A Few Thoughts by John Nalivka on the direction of the cattle industry | TSLN.com
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A Few Thoughts by John Nalivka on the direction of the cattle industry

Beef production will post a new record again in 2021 exceeding the 2020 record. However, 1) seasonally strong demand going into the summer grilling season, 2) bolstered by pent-up consumer demand as the economy opens, and 3) strong export demand all led to a surge in wholesale beef prices over the past 60 days. Prices have pushed toward the record levels reached in May and June 2020 as consumers rushed in panic to fill freezers in fear that meat supplies would run out. This entire situation is further worsened by a bottleneck in packing plants created by a tight labor situation in fabrication and further-processing.

Are we headed toward significant inflation in the meat case for a longer period of time? That depends on how well demand holds. I am not sure if consumers have truly felt these higher prices in the supermarket yet. The beef cutout has already peaked and fallen considerably over the past week. Again, we have not run out of beef.

Beyond price inflation, another issue is an imbalance in prices paid to feedlots for fed cattle – at least if you look at the negotiated cash price which represents less than 10% of the cattle traded every week. The problem is a rush to the Congress for a legislative remedy. I worry!



Simply put, economic decisions are based on losing or making money (at least in the long run). And, an important economic concept with regard to the financial well-being of many industries, including the beef and pork industries is economies of scale. That is, the long run average cost curve for the business will decline as output increases. Consequently, all of this plays into market analysis, i.e., the cattle cycle, large-scaled packing plants, large-scale feedlots, and 1,000 head cow ranches versus 100 head cow ranches.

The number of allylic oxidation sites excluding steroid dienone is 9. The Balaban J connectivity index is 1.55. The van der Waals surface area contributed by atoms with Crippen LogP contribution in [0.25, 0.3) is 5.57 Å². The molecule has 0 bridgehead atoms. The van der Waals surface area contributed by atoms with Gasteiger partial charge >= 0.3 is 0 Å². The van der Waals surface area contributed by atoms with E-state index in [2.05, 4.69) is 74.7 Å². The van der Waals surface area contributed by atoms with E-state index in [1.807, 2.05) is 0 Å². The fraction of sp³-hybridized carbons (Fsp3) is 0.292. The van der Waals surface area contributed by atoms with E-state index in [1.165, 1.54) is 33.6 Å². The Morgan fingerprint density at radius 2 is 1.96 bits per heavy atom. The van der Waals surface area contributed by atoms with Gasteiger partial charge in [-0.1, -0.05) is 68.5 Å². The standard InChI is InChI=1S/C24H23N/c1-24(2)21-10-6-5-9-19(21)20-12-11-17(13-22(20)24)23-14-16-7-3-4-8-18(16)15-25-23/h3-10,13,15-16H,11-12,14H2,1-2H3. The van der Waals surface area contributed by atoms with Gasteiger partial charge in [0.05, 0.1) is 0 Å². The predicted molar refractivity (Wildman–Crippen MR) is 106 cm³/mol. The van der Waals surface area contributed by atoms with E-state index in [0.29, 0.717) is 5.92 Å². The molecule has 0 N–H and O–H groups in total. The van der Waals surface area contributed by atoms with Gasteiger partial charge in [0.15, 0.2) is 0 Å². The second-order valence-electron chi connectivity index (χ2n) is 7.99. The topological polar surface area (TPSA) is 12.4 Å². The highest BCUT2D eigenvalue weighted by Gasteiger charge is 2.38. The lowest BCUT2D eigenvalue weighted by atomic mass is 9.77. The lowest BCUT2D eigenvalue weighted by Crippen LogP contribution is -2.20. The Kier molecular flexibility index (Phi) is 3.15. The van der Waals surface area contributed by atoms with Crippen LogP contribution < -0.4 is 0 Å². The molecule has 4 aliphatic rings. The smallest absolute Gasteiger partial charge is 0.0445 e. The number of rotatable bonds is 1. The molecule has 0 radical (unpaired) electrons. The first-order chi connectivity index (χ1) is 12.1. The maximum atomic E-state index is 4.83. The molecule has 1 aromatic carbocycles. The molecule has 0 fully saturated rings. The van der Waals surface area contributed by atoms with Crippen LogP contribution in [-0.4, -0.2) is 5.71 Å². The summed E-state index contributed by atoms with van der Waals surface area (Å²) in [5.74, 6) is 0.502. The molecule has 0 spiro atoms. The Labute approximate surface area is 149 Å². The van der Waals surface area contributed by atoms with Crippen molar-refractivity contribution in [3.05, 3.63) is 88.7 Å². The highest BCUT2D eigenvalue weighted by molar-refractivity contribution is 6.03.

The drive to achieve economies of scale can, and often does, lead to consolidation and concentration. This is the market at work as businesses makes rational economic decisions and there are antitrust laws to monitor and regulate this activity. Do we need USDA to put a high priority on additional packing capacity? I don’t think so. That is a business decision that doesn’t need government and one that is already been made with plans to build new plants or upgrade existing ones. Imagine that! With the exception of the dollars involved, that decision is not much different than your decision to buy the neighboring ranch or build a new feedlot.



Over the past month, there have been many statements from U.S. Congressmen and Senators supporting legislation and regulations to intervene in the markets. Is this the right direction for the industry? The Chinese government also released a plan to support sharply lower hog prices in their country.

 


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